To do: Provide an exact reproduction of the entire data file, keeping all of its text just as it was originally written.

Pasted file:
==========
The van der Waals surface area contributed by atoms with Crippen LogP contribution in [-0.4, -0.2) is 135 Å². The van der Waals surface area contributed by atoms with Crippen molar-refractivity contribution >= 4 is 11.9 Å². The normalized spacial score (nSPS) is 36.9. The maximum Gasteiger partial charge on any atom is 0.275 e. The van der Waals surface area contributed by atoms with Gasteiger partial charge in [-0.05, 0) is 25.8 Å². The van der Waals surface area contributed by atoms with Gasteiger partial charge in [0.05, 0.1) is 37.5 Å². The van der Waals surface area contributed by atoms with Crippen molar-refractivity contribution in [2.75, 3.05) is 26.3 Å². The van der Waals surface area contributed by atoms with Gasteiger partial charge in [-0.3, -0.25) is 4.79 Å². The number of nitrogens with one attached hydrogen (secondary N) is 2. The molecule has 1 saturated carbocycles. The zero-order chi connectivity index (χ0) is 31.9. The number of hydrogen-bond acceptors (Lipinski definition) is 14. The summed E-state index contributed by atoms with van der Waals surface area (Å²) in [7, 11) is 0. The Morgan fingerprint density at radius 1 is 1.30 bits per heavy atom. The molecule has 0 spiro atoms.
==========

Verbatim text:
The van der Waals surface area contributed by atoms with Crippen LogP contribution in [-0.4, -0.2) is 135 Å². The van der Waals surface area contributed by atoms with Crippen molar-refractivity contribution >= 4 is 11.9 Å². The normalized spacial score (nSPS) is 36.9. The maximum Gasteiger partial charge on any atom is 0.275 e. The van der Waals surface area contributed by atoms with Gasteiger partial charge in [-0.05, 0) is 25.8 Å². The van der Waals surface area contributed by atoms with Gasteiger partial charge in [0.05, 0.1) is 37.5 Å². The van der Waals surface area contributed by atoms with Crippen molar-refractivity contribution in [2.75, 3.05) is 26.3 Å². The van der Waals surface area contributed by atoms with Gasteiger partial charge in [-0.3, -0.25) is 4.79 Å². The number of nitrogens with one attached hydrogen (secondary N) is 2. The molecule has 1 saturated carbocycles. The zero-order chi connectivity index (χ0) is 31.9. The number of hydrogen-bond acceptors (Lipinski definition) is 14. The summed E-state index contributed by atoms with van der Waals surface area (Å²) in [7, 11) is 0. The Morgan fingerprint density at radius 1 is 1.30 bits per heavy atom. The molecule has 0 spiro atoms.